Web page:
It started slow and got better - so I didn't hate it. By the end I was enjoying it - I just didn't feel it explained itself well or that the Andorian politics were particularly interesting(less)
This is my second Star Trek novel and I have to say I enjoyed it quite a bit more than the previous one: 'Death from Within.' Where the latter felt li...moreThis is my second Star Trek novel and I have to say I enjoyed it quite a bit more than the previous one: 'Death from Within.' Where the latter felt like just another episode of TNG, this one felt like a continuation of the story and felt like it added more depth to the characters and to the Borg themselves.
In the TV shows and movies, the Borg are just a jumble of races controlled by cybernetic implants - not a race per se but just a group. For whatever reason, there is a queen who's an individual but also part of the whole and can be in more than one place at a time. Now, I love Star Trek and I call myself a trekkie but I never quite got all that. In this novel, as part of Dr. Crusher's research, they are described more like a group of humanoid insects where the assimilated are changed on a DNA level to become part of this race as well as part of the collective mind. It makes them much more understandable and makes them cooler as well.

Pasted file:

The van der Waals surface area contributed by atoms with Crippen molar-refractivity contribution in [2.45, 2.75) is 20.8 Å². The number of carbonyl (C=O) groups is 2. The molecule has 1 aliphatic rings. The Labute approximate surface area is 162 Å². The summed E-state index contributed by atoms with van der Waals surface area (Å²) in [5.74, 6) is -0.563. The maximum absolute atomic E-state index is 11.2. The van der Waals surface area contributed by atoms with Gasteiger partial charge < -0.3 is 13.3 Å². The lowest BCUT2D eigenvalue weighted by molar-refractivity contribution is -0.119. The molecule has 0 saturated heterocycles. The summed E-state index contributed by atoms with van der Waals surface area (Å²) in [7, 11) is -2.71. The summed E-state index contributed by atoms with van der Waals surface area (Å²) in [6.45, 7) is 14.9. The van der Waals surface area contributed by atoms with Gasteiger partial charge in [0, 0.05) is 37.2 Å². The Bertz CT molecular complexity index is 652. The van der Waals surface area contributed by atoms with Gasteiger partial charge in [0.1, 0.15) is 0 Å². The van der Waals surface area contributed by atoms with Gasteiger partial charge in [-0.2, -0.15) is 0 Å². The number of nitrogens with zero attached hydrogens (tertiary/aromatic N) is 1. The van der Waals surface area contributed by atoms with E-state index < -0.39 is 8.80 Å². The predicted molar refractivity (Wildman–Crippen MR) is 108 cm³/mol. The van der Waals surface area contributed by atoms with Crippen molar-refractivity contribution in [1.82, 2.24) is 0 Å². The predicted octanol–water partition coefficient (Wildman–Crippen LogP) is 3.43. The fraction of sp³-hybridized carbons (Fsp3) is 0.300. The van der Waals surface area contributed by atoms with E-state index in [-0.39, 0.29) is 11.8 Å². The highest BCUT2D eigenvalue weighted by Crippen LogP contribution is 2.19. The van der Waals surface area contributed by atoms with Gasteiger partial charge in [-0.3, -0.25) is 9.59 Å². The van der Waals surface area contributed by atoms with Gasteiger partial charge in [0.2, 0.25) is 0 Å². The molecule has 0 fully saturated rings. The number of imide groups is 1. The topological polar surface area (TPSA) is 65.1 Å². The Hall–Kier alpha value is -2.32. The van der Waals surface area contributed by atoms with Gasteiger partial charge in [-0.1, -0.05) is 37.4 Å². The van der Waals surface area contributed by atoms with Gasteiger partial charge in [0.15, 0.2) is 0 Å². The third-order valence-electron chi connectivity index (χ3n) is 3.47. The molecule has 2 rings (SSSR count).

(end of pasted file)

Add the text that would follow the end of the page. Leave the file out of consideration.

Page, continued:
In addition, I like the new characters brought into the Enterprise crew and treated as fully defined people and not just Red Shirts to become so much fodder. They have their own opinions, loves, likes, dislikes ... they're fully realized characters. And, it appears that all characters in this ensemble cast can be killed. (less)
I am a big Star Trek fan but I have never gotten into the books. I decided to give 'em a try and this was a suggested starting point. In many ways, th...moreI am a big Star Trek fan but I have never gotten into the books. I decided to give 'em a try and this was a suggested starting point. In many ways, this felt like Star Trek - the pacing, the long build up to a quick resolution - so I wasn't disappointed. I was, however, expecting more details and back story. But, I won't give a bad review based on my expectations.